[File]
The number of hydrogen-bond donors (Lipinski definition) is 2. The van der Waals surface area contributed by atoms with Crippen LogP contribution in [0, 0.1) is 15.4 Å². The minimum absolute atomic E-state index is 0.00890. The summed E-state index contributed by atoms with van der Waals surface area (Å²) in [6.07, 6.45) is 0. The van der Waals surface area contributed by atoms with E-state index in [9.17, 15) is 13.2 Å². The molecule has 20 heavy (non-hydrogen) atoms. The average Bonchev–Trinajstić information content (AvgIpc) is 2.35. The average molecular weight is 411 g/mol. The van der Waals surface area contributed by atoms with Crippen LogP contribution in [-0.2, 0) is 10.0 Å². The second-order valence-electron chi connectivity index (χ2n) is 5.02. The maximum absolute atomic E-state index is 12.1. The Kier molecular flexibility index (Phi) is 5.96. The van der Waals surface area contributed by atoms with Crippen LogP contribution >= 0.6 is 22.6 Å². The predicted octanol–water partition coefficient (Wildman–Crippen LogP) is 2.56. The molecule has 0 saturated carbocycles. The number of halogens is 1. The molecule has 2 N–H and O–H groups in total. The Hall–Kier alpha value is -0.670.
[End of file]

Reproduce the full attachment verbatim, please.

The number of hydrogen-bond donors (Lipinski definition) is 2. The van der Waals surface area contributed by atoms with Crippen LogP contribution in [0, 0.1) is 15.4 Å². The minimum absolute atomic E-state index is 0.00890. The summed E-state index contributed by atoms with van der Waals surface area (Å²) in [6.07, 6.45) is 0. The van der Waals surface area contributed by atoms with E-state index in [9.17, 15) is 13.2 Å². The molecule has 20 heavy (non-hydrogen) atoms. The average Bonchev–Trinajstić information content (AvgIpc) is 2.35. The average molecular weight is 411 g/mol. The van der Waals surface area contributed by atoms with Crippen LogP contribution in [-0.2, 0) is 10.0 Å². The second-order valence-electron chi connectivity index (χ2n) is 5.02. The maximum absolute atomic E-state index is 12.1. The Kier molecular flexibility index (Phi) is 5.96. The van der Waals surface area contributed by atoms with Crippen LogP contribution >= 0.6 is 22.6 Å². The predicted octanol–water partition coefficient (Wildman–Crippen LogP) is 2.56. The molecule has 0 saturated carbocycles. The number of halogens is 1. The molecule has 2 N–H and O–H groups in total. The Hall–Kier alpha value is -0.670.